In the span of a generation, Rwanda has emerged from the ruins of conflict and is today regarded as Africa’s most inspiring success story. Having laid the strong foundations needed for sustainable transformation, Rwanda is not shying away from dreaming big. Though relatively small in terms of landmass, the country has the potential to become the financial hub of Africa anchored by the Kigali International Financial Centre (KIFC). Established in 2020, KIFC’s main objective is to advance the competitiveness of Rwanda’s financial sector and position it as the most attractive financial destination in Africa.
KIFC represents what Rwanda aspires to become – a country that is attractive to local, regional and international investors. To achieve this goal, building a sound and vibrant financial services sector backed by fintech-led innovations has become paramount in order to widen and diversify financial products and legal structures offerings. Currently, the financial sector is relatively small. It contributes three percent to the country’s gross domestic product (GDP) valued at an estimated $6.9bn. In 2021, the sector grew by 20.3 percent in total assets. Notably, it includes a well-established banking industry with 11 commercial banks, some of which are foreign.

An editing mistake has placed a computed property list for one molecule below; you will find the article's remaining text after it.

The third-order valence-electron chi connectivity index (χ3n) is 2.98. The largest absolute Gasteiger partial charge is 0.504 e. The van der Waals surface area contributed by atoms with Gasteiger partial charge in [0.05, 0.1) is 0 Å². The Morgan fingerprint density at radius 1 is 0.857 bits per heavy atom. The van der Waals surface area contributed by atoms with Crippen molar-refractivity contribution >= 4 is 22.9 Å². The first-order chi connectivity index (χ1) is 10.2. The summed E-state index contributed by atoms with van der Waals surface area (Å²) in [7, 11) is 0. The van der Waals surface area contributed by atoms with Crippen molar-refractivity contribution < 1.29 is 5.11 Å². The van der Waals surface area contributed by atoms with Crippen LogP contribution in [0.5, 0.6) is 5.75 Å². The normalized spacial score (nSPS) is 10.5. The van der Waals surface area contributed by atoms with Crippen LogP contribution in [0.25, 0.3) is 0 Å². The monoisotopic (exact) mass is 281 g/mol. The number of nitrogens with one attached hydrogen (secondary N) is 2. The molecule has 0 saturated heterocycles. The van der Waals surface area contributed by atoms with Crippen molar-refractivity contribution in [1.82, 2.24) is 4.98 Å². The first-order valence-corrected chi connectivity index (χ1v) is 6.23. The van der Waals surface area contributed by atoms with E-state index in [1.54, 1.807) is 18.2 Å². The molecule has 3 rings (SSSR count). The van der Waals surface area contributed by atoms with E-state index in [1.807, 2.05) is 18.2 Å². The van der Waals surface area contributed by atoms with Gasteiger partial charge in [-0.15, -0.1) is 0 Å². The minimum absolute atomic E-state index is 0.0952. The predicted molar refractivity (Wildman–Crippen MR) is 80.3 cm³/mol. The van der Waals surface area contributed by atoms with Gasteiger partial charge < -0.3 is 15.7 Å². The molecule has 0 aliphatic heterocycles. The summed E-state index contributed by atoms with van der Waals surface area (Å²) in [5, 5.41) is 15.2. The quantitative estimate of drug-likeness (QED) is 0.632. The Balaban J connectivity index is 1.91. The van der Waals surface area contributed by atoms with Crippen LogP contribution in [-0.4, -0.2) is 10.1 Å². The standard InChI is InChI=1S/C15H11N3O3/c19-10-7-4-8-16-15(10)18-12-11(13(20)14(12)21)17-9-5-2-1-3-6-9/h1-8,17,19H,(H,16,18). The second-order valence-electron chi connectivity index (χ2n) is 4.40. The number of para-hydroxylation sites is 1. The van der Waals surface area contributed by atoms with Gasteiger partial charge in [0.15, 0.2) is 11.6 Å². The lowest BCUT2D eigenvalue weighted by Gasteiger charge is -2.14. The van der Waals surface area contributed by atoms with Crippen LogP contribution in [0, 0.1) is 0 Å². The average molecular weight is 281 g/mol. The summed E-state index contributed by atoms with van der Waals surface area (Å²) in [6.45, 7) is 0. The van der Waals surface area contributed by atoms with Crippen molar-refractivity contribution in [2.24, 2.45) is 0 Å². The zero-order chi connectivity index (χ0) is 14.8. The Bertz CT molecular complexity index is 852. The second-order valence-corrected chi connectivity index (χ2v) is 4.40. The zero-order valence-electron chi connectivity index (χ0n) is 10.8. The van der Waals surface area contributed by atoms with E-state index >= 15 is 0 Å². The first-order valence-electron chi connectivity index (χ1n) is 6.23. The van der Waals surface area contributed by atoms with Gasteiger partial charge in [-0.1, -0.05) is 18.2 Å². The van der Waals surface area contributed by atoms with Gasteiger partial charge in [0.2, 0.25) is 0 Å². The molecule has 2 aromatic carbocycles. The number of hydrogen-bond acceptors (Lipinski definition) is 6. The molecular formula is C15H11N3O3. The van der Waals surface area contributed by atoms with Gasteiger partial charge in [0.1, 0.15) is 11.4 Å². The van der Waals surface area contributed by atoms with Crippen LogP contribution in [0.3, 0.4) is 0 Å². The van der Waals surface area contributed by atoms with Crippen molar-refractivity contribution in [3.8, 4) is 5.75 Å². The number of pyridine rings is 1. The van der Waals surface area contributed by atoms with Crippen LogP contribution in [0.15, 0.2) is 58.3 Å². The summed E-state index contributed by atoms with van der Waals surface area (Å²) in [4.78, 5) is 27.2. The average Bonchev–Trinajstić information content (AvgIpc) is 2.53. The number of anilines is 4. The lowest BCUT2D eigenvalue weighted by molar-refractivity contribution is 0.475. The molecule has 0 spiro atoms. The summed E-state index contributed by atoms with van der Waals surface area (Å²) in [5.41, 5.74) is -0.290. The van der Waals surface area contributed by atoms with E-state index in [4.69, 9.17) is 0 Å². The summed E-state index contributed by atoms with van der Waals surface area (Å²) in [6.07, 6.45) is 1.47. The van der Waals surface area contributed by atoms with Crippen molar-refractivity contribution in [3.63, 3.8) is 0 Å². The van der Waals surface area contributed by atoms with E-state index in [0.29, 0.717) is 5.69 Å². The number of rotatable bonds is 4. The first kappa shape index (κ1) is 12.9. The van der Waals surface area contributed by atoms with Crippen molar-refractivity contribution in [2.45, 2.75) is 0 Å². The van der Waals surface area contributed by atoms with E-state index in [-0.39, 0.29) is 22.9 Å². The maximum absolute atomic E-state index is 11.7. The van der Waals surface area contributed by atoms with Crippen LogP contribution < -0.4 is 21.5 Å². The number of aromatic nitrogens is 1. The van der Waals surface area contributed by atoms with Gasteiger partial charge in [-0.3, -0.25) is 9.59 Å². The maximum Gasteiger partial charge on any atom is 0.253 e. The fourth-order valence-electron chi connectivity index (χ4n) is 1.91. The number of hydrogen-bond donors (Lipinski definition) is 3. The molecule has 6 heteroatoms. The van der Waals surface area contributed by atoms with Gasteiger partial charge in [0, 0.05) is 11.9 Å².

Rwanda is also making progress in developing vibrant capital markets, registering a steep increase in size over the last decade. Today, total market capitalisation is valued at $3.6bn. With 10 listed companies, the Rwanda Stock Exchange is already benefiting from cross-listing opportunities due to being a member of the East Africa Stock Exchanges Association, a regional initiative to integrate regional bourses and benefit from synergies in terms of greater capital mobilisation. By building a reputation as an outward-looking global financial destination, Rwanda wants the financial sector to be a major cog in economic growth. By 2035, the country intends to increase its contribution to GDP to 5.2 percent and 11.8 percent in 2050.
A new hub for finance
To achieve the ambitions of becoming a financial hub, Rwanda Finance Limited (RFL) is shouldering the task of putting KIFC on the world map. The agency is responsible for developing, promoting and positioning KIFC as a unique hub capable of facilitating international investment and cross-border transactions. It is also providing a base conducive to the structuring of various investment vehicles that will tap into regional trade and business expansion opportunities. These cut across investment funds, special purpose vehicles and holding structures, among others.